‘Intense scrutiny’ – Croydon’s tech chief on making the case for digital in tough times

Opama Khan tells delegates that focus must be on outcomes and benefits, rather than the technology itself

Opama Khan speaking on stage at PublicTechnology Live   Credit: Tom Hampson/Visual Eye Creative

The London Borough of Croydon’s financial challenges mean that the council’s technology team must continually demonstrate the worth of their work, its digital boss Opama Khan told PublicTechnology Live on 1 March.

 “So much good work has gone into setting up our digital delivery over the last four years. It is now under intense scrutiny [asking] ‘are these luxuries’?,” she said. “Is this something that a financially struggling council should be investing in or should we strip it right back to IT support only?”

In November 2022 Croydon Council issued a section 114 notice for the 2023/24 financial year, signalling it could not meet the legal requirement to balance its budget. The notice, which bars the council from new spending except in essential areas, is the third such notice it has issued in recent years.

Arguing in support of digital projects work means highlighting practical benefits rather than discussing technology, according to Khan, the authority’s head of digital services, access and reach.

“We say: ‘This is the problem, this is what users are trying to do when they come to the council, this is what services need to help them do things more effectively’,” she said.

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Khan said that she wants to use digital to make it easier to interact with the council, such as paying for a parking permit or a skip licence: “For me, it’s always about engaging with our residents and making their user journeys better.”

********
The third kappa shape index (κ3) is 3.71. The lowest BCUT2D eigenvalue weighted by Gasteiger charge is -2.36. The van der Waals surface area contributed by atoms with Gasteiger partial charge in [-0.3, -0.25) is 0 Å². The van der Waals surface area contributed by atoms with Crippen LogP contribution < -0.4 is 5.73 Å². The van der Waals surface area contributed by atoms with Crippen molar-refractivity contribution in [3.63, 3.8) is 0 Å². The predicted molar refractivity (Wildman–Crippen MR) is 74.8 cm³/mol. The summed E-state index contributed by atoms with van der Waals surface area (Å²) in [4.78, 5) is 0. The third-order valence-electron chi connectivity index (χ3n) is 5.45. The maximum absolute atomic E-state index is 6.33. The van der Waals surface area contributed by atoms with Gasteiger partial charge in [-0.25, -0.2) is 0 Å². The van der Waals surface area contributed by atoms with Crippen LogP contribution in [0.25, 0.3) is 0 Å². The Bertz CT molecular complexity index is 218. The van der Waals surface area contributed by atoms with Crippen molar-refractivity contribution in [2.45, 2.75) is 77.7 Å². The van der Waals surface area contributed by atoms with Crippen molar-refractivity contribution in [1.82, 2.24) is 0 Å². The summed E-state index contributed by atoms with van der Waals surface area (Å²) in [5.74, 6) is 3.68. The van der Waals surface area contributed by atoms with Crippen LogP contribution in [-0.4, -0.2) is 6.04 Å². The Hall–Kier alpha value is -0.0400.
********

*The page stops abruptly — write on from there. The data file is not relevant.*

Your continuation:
The digital chief added that it can be challenging to meet requests for financial returns on investment, given such projects tend to focus on supporting citizens and staff rather than cutting costs.

To share costs and expertise Croydon collaborates extensively with other local authorities on digital projects, including through the Greater London Authority and the London Office of Technology and Innovation. It is also one of 34 local authorities in the UK and Ireland involved in the LocalGov Drupal website development project, with Croydon contributing work on online forms and taking advantage of microsite designs developed by others.

Khan said that Croydon considers a range of citizens when developing digital services, including older people and those with disabilities. However, she added that public sector organisations have “a really important duty” to help people learn to use digital services, given that – for example – they are the only way to access the cheapest energy deals.

She said that her main aims are to improve digital processes for Croydon’s residents and improve the council’s efficiency, but added that the council also has to undertake basic work such as revamping its telephone system: “We are still at the fixing the plumbing stage.”

Sam Trendall

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